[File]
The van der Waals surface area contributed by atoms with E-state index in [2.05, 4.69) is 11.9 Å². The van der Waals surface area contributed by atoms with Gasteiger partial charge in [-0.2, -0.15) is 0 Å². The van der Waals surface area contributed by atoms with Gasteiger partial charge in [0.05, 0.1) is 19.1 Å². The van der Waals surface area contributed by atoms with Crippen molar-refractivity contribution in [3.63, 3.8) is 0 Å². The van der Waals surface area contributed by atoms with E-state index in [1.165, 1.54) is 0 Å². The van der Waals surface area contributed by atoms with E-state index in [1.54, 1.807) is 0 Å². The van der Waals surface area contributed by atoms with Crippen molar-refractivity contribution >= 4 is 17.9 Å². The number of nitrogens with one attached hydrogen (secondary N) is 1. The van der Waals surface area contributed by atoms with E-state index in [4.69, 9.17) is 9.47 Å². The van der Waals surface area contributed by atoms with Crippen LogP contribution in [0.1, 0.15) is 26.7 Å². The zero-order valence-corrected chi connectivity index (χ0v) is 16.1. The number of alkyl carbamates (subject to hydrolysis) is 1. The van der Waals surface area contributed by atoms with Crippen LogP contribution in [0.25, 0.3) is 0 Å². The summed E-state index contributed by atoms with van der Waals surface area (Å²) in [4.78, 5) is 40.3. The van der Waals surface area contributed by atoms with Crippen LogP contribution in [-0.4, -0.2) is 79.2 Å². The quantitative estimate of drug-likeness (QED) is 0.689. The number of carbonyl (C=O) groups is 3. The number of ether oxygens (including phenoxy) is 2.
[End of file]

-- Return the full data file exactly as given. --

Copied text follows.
The van der Waals surface area contributed by atoms with E-state index in [2.05, 4.69) is 11.9 Å². The van der Waals surface area contributed by atoms with Gasteiger partial charge in [-0.2, -0.15) is 0 Å². The van der Waals surface area contributed by atoms with Gasteiger partial charge in [0.05, 0.1) is 19.1 Å². The van der Waals surface area contributed by atoms with Crippen molar-refractivity contribution in [3.63, 3.8) is 0 Å². The van der Waals surface area contributed by atoms with E-state index in [1.165, 1.54) is 0 Å². The van der Waals surface area contributed by atoms with E-state index in [1.54, 1.807) is 0 Å². The van der Waals surface area contributed by atoms with Crippen molar-refractivity contribution >= 4 is 17.9 Å². The number of nitrogens with one attached hydrogen (secondary N) is 1. The van der Waals surface area contributed by atoms with E-state index in [4.69, 9.17) is 9.47 Å². The van der Waals surface area contributed by atoms with Crippen LogP contribution in [0.1, 0.15) is 26.7 Å². The zero-order valence-corrected chi connectivity index (χ0v) is 16.1. The number of alkyl carbamates (subject to hydrolysis) is 1. The van der Waals surface area contributed by atoms with Crippen LogP contribution in [0.25, 0.3) is 0 Å². The summed E-state index contributed by atoms with van der Waals surface area (Å²) in [4.78, 5) is 40.3. The van der Waals surface area contributed by atoms with Crippen LogP contribution in [-0.4, -0.2) is 79.2 Å². The quantitative estimate of drug-likeness (QED) is 0.689. The number of carbonyl (C=O) groups is 3. The number of ether oxygens (including phenoxy) is 2.